The Dodge Challenger lasted just four brief years -- and it's been gone now for more than three decades. But the imprint Chrysler Corp.'s other E-body seared into the consciousness of muscle car enthusiasts -- many of them not even born when these cars were new -- assures its place in the pantheon of automotive greats.

Unlike GM's Camaro and Firebird F-cars -- which existed together as a corporate tag team from their inception in 1967 right through to the end of production in 2002 -- the Challenger came a few years late to the game. Its sister car -- the Plymouth Barracuda -- had been around as a stand-alone model since the introduction in 1964 of the famous "Glassback" coupe. But when the all-new e-bodies bowed for 1970, Dodge finally got its own version of pony car street muscle to entice buyers with.

The Challenger and 'Cuda (as the performance version of the Plymouth E-body was now known) seemed to be more or less the same car at first glance -- albeit with Dodge or Plymouth-specific sheetmetal tweaks and interior/exterior trim differences, like the Camaro and Firebird. But while they did share the same basic platform, the Challenger's wheelbase was actually two inches longer than the 'Cuda's -- allowing for a slightly larger, slightly more useful interior, as well as extending the car's visual proportions noticeably. Regardless, both cars had perhaps the best "muscle car squat" of their time -- tail high, arched hindquarters, wide body, predatory fish-looking front end treatment (especially the 'Cuda, which also had gill-like fender slats). Extra-fat tires, hood pins, pistol grip shifter and a variety of street-racer hood scoops -- including the soon-to-legendary "Shaker" that moved with the vibrations of the engine -- added to the car's formidable appearance. Buyers could choose appropriately neon-bright "High (unless there's a compelling reason for HIgh)-Impact" colors, including "Top Banana" yellow, "Plum Crazy" purple and "Sub-Lime" green -- accented with billboard-style decals, just so everyone knew what you were driving.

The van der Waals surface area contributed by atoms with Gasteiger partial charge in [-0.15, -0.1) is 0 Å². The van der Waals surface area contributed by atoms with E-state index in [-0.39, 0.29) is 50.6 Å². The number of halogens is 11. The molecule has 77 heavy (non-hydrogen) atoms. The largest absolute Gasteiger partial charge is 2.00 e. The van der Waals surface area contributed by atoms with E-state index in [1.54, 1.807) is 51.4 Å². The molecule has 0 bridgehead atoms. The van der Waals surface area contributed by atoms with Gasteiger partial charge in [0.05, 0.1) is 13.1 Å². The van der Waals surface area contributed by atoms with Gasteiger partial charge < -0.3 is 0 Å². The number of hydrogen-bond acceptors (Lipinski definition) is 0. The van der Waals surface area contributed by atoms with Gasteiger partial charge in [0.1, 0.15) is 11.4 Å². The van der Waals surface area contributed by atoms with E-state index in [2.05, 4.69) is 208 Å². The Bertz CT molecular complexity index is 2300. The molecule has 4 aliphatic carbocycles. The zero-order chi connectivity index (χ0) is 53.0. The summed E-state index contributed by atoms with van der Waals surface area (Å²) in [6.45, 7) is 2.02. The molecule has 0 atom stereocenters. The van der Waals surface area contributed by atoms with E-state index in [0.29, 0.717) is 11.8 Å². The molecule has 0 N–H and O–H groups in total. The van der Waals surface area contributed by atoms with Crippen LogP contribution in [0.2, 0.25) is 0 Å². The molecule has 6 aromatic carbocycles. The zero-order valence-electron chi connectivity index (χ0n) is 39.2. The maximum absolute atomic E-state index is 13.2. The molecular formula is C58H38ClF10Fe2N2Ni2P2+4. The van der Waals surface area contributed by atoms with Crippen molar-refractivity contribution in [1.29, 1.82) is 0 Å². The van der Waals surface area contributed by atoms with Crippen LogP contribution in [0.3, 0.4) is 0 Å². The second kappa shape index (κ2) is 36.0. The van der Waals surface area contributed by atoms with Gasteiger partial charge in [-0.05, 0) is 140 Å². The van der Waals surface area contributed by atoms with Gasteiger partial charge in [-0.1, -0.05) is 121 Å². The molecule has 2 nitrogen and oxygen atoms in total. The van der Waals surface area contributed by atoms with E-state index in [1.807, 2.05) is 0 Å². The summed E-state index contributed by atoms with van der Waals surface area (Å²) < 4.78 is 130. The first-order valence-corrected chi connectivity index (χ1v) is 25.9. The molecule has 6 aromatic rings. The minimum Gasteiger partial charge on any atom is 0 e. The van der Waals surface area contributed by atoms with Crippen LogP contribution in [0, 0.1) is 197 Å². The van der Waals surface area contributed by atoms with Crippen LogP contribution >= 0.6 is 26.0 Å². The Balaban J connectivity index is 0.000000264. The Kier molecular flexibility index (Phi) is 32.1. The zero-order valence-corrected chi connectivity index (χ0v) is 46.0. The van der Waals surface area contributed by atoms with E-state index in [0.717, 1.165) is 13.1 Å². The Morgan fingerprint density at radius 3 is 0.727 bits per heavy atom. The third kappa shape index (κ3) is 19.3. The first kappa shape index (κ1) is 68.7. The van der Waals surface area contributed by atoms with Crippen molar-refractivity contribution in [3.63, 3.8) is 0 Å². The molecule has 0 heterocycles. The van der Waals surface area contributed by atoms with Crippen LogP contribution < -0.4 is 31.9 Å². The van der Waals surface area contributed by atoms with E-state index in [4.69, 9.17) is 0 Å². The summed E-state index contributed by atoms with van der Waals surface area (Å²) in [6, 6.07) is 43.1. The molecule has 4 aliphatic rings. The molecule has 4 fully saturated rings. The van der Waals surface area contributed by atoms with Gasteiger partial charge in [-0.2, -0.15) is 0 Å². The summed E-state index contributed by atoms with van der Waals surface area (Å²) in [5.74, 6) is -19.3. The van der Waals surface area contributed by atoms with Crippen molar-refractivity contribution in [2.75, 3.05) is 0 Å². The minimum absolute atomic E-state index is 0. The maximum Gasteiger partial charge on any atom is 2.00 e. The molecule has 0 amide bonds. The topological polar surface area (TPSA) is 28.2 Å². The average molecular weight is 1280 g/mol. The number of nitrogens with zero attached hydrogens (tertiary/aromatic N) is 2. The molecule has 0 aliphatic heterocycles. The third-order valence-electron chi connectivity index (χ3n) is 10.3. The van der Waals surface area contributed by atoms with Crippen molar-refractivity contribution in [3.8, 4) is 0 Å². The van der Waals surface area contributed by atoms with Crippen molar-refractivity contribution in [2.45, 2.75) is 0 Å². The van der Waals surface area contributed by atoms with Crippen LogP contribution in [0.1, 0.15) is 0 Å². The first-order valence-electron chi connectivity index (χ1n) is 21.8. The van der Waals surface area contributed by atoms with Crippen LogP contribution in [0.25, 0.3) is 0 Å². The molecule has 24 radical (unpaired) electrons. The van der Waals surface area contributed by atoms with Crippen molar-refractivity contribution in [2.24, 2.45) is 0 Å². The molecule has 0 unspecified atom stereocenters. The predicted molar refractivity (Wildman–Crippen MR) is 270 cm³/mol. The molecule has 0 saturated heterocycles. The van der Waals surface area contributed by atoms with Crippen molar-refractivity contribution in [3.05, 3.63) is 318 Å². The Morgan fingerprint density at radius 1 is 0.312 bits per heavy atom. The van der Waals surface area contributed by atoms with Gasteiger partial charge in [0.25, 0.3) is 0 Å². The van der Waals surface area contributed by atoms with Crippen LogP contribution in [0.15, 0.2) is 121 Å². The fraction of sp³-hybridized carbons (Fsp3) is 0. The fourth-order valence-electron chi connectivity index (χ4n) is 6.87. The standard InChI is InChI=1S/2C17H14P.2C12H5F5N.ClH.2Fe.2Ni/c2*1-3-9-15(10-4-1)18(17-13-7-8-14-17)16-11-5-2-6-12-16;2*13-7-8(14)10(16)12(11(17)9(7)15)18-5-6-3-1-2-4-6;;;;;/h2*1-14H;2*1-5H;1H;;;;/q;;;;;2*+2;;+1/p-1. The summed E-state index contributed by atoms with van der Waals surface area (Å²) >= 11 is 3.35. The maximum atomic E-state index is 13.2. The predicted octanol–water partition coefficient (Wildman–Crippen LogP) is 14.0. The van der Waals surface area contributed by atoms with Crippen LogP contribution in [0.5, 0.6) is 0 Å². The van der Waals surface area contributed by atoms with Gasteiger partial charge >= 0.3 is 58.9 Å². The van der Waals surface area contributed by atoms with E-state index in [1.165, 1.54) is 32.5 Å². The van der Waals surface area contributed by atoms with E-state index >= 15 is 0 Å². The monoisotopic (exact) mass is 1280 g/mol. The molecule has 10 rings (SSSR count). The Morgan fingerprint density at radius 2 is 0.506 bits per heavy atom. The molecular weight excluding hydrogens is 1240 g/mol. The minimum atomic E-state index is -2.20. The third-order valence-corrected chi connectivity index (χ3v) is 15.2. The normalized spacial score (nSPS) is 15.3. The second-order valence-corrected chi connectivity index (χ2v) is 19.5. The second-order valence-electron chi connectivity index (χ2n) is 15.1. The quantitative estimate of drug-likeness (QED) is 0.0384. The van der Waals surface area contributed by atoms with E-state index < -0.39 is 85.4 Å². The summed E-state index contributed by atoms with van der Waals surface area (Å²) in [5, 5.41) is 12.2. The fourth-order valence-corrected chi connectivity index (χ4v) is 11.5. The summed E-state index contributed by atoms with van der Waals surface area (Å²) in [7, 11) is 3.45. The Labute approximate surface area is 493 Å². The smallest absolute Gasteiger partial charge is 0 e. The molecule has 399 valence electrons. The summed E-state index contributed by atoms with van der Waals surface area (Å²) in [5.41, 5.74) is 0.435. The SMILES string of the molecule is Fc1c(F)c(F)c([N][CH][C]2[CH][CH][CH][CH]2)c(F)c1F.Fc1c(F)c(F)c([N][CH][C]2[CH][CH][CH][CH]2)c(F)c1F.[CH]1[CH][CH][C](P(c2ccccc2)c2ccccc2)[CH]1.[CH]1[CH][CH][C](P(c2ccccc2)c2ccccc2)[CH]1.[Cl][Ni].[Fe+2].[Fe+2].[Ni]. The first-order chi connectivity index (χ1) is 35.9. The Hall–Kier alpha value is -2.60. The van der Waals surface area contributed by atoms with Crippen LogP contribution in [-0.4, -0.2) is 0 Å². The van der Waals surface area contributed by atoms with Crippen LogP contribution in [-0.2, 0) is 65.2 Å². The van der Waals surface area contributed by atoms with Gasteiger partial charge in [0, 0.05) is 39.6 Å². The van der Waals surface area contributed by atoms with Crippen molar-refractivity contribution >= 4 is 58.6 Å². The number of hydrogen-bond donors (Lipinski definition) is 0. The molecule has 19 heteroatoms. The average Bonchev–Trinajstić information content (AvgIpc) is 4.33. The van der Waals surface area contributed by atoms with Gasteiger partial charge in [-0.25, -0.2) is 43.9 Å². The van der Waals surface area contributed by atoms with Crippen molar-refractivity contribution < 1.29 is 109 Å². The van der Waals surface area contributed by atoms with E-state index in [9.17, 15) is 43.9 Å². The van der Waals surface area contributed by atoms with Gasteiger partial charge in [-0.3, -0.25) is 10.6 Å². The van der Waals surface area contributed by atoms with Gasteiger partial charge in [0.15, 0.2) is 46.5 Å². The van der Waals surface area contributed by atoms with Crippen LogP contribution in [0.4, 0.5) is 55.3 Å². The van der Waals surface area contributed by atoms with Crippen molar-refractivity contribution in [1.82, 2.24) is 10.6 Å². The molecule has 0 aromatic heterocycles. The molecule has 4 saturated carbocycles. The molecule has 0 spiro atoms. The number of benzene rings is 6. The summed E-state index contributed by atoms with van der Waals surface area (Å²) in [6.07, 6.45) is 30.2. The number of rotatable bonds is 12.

And it was 1970 -- the peak of the original muscle car-era's horsepower frenzy -- so the Challenger (and 'Cuda) entered the fray all-out. Though base models came through with Chrysler's endlessly durable 225 cubic-inch "slant six," what made the synapses crackle with anticipation was the bevy of bench-pressing V-8s buyers could choose from. The first of these was a 383 cubic inch big block in the R/T (for Road and Track) good for 335 hp.. This engine came as part of a package that also included an upgraded HD suspension and snarky (but not yet functional) twin-scooped hood. The base R/T Challenger was already packing a punch as powerful as some of its competitor's top-dog models (for example, the 1970 Pontiac Trans-Am's Ram Air III 400 V-8 rated the very same 335 hp; ; the most you could get in the '70 Trans-Am was the barely streetable Ram Air IV -- and that only got you 345 hp).

But Dodge was just getting started.

If the 383 didn't satisfy, two versions of the even bigger 440 cubic inch big-block V-8 were available. The first -- with single four-barrel carburetor -- upped the ante to 375 hp. Not enough? One could add a six-barrel intake (three Holley two-barrel carburetors) to push the output of the 440 to 390 hp -- which was almost 50 hp more than the top-dog 1970 Trans-Am engine and significantly more than the Corvette-sourced LT-1 350 small-block that was the top engine in Chevy's Camaro Z28. The 440 Six Pack was even rated higher than the fearsome Boss 429 Mustang -- which at 375 hp was the beefiest Mustang available in 1970.

Even then, Dodge wasn't done.

For the ultimate brain-smasher, buyers could step up to the 426 Hemi -- an engine which differed from the 440 in the same way a pit bill differs from a Labrador retriever. While the 440 was a great performance engine, it was always a street performance engine. The Hemi, on the other hand, was basically a full-on race engine that Chrysler fiddled with just enough to be able to hang a license plate on the front fender of cars so equipped.

Conservatively rated at 425 horsepower, the Hemi was probably the strongest, meanest muscle car V-8 to ever see the light of regular production. It was the same basic engine that was breaching 200 mph on the NASCAR super speedways -- and dominating bracket races all across the country.

The Hemi, however, was expensive to bankroll -- adding $1,228 to the price of the car. This may be why just 356 orders were placed that first year out -- compared with 2,035 for the 390 440 Six Pak (and many more 383-equipped R/Ts). Buyers could also choose a convertible bodystyle -- which the second-generation (1970-'81) GM F-cars never offered -- as well as an SE luxury group and a very groovy vinyl roof.